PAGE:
However, manually reseting the board or forcing at the end of the code a power reset fixes it.
Here is the code, and I'll really appreciate any help you can give me about this problem.
(The code works reading the pin every 833 us, which is the duration for 1 bit, and storing the value in a list to translate it later. The timer at the end is not 833 because I had to take into acount the time the chip needs to run the code before it.)
self.pin_unico=Pin(Pin_SDI12, mode=Pin.IN, pull=Pin.PULL_DOWN) self.lista_bits= self.lista_bytes= while True: if self.pin_unico()==1: break self.lista_bits.append(1) time.sleep_us(833) while True: self.lista_bits.append(self.pin_unico()) if len(self.lista_bits)==10: if self.lista_bits==[0,0,0,0,0,0,0,0,0,0]: #self.lista_bytes.append(self.lista_bits) self.lista_bits= break else: self.lista_bytes.append(self.lista_bits) self.lista_bits= time.sleep_us(777)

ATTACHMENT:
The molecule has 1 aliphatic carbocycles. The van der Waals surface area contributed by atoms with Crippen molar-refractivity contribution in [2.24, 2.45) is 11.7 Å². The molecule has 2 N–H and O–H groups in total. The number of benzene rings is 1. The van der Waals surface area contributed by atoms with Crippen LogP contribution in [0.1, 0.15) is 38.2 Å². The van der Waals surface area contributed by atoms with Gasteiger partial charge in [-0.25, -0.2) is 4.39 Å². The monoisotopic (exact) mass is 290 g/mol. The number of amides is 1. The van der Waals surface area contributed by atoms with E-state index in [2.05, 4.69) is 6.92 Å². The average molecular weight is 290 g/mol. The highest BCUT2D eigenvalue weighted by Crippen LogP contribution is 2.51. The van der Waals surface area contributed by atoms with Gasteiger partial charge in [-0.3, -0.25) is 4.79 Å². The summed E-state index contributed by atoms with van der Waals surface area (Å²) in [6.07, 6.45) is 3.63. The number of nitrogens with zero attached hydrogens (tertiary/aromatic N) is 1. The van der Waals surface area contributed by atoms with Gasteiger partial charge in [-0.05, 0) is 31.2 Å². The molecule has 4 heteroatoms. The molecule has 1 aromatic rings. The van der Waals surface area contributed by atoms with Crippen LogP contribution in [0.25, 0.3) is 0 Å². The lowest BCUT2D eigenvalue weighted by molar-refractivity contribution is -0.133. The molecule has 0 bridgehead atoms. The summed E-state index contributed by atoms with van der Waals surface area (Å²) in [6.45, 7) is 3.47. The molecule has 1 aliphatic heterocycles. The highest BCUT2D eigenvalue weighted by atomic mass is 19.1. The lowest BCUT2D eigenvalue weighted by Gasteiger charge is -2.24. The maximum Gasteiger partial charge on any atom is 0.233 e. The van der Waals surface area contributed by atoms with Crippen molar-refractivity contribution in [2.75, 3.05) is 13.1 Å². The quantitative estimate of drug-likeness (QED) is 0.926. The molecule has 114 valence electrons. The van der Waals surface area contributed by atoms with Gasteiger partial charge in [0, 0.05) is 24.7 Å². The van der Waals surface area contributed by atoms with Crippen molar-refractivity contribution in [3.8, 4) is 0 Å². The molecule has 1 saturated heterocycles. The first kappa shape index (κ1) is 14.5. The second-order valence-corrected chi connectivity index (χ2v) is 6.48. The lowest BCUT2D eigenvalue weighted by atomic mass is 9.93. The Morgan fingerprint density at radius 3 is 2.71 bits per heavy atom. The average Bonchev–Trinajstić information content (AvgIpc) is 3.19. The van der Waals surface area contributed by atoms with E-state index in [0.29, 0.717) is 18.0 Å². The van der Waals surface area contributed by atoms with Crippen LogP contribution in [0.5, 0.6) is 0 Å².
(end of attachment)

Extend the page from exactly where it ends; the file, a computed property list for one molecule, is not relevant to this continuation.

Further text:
The correct answer for the identification command for this sensor is:
013DECAGON MPS-6 386889208069\r\n
(I get this the first 6-7 times)
Then I get this results:
013DECAGON MPS-6 38688920807FSFENQ (7th time)
013DECAGON MPS-6 3868[FSYCAN[CANESCFSFENQ (8th time)
013DECAGONP&()SYNESCPEM[ESC[[NlLnLMNcB (9th time)
And so on. As you can see the reading is incorrect because there is some kind of problem with the timers, but the only way I found to solve this was to power reset the board.
@jcaron I just tried that. Even if you get no error message, no data is sent.
@robert-hh sorry, I meant using the same pin as both TXD and RXD when configuring the UART. Probably not allowed by the internal mux, but you never know.